How to transplant a house plant

by Elliott Killian
www.elliottkillian.com

Many gardeners struggle with dead plants after they have been transplanted. Transplanting is useful if you want: to store a plant inside for the winter, move a plant to another location outside, or place a plant into a larger pot.

Pro tip: To get an early start for the growing season you can start sprouting indoors then move them outside.

The size of a plant is limited by the space they can grow in. When a plant outgrows their pot they may not get bigger. If you want to grow a large plant then if may require transplanting it into a larger nursing environment.

The biggest problem for plants when transplanting is keeping water. When transplanting, the plant’s roots are wounded reducing the amount of water that can be absorbed. That’s why keeping the roots intact and well watered while transplanting is critical. Here is how to transplant a plant in a healthy way. This process should take 15-20 minutes.

You may need the following Tools:

• Hand Shovel is convenient to have if you don’t want to use your hand.
• Gloves are helpful if you are a person who does not like touching soil, especially wet soil.
• Scissors to open a bag of soil or cut newspaper. You may not need
• Rain Gauge. You can monitor the amount of water your plant gets when it rains with a Rain Gauge. This can tell you if you should water or not.

You will need the following Materials:

• Potting or Top Soil. Commercial potting soil comes with nutrients for the plant like magnesium, which is found in small amounts naturally. Top soil can also be used.
• Newspaper or unwanted scrap paper to prevent soil from falling out of the pot by the drainage hole. Other paper can be used instead of a newspaper but there has to be enough to cover the bottom of the pot.
• Pot with drainage hole on the bottom
• Water Faucet or Container. Water faucets or watering can give you more control than a hose.
• Pot dish. A dish under the pot will prevent water from spilling from the bottom of the pot. This is especially recommended for pots that are inside.

Steps:

  1. Pick the right size pot
  2. Preparing a Pot
  3. Transplanting a plant to a pot
  4. Post-transplant care

Pick the right size pot:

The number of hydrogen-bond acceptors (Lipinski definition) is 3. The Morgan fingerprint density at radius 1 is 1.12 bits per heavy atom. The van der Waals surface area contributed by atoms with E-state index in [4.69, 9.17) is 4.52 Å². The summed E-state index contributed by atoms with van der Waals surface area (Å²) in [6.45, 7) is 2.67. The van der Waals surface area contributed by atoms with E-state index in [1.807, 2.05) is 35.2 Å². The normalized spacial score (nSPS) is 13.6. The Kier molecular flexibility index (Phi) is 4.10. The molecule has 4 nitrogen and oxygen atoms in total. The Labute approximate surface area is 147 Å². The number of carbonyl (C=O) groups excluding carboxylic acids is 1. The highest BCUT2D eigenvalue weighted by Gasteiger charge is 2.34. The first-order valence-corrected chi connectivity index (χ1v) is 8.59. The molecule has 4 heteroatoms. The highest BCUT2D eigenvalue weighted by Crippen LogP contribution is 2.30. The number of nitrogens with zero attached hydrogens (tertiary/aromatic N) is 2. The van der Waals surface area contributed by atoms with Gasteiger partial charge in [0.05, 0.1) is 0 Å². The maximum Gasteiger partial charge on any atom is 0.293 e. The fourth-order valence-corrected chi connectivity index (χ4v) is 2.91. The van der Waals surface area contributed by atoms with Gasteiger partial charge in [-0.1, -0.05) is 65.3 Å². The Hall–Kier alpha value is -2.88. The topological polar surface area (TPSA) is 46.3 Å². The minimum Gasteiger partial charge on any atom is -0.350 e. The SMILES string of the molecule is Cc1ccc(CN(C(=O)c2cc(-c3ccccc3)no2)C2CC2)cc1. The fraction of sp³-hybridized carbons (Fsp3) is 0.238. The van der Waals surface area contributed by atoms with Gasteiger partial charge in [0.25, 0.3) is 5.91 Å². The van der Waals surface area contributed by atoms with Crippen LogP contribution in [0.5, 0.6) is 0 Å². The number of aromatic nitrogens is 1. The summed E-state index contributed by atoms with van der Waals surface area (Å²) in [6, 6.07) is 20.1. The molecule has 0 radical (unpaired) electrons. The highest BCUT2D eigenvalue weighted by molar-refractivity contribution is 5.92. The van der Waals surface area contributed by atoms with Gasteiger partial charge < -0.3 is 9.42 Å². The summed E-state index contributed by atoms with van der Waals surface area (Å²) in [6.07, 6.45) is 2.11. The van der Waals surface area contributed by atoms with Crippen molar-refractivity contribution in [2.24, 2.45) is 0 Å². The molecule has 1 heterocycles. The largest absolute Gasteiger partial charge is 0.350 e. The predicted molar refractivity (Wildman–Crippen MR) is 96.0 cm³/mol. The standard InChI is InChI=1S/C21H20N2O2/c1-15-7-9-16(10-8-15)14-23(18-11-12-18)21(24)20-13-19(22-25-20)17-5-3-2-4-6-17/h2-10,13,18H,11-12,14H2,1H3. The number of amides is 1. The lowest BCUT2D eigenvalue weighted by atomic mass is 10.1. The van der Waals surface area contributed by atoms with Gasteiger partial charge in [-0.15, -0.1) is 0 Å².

Circumference- The right size pot is important; you want to pick a pot that is at least one and a quarter times bigger in diameter than the plant’s current pot or at least one and quarter times in diameter as the plant’s root system in the soil. For example, if the plant is fully grown in a 2-inch or 5cm pot then a 2.5-inch or 6.25 cm pot would be needed for transplant.
Depth- The depth of the pot is more important than the circumference. The pot should be around half of the current plant’s height and be deeper than the current pot. Three-fourths of the current plant’s height is ideal.

Now that you have picked the correct pot here is how to prepare it.

Place at least two layers of newspaper on the bottom of the pot. Take a handful of soil and place in the pot to test that the paper will prevent the soil from escaping.
Add enough soil that the pot is filled a little more than half way.
Dampen the soil. Add water a little bit at a time, and mix the soil. The texture should be like oatmeal on the box. No soil should be completely dry, but not like a soup.
You have added too much water if water is coming out of the bottom of the drainage hole. If there is too much water, pour the water out while keeping the soil from spilling, and add a small handful of dry soil.

Transplanting a plant to a pot

We will now prepare the plant to be moved.
Directions will differ if the plant is being moved from the ground or from a pot. Handle the plant by the stem. It is less likely to injure the roots, which absorb water.

Plant from a Pot
If the plant you are transplanting is already growing in a pot then take the pot with the plant, and place two fingers on each side of the stem. The stem should touch your hand’s webbing. Gently scissor the plant with your hands. This is just to hold the plant in place and prevent it from moving. Other parts of your hand should be touching the top of the pot.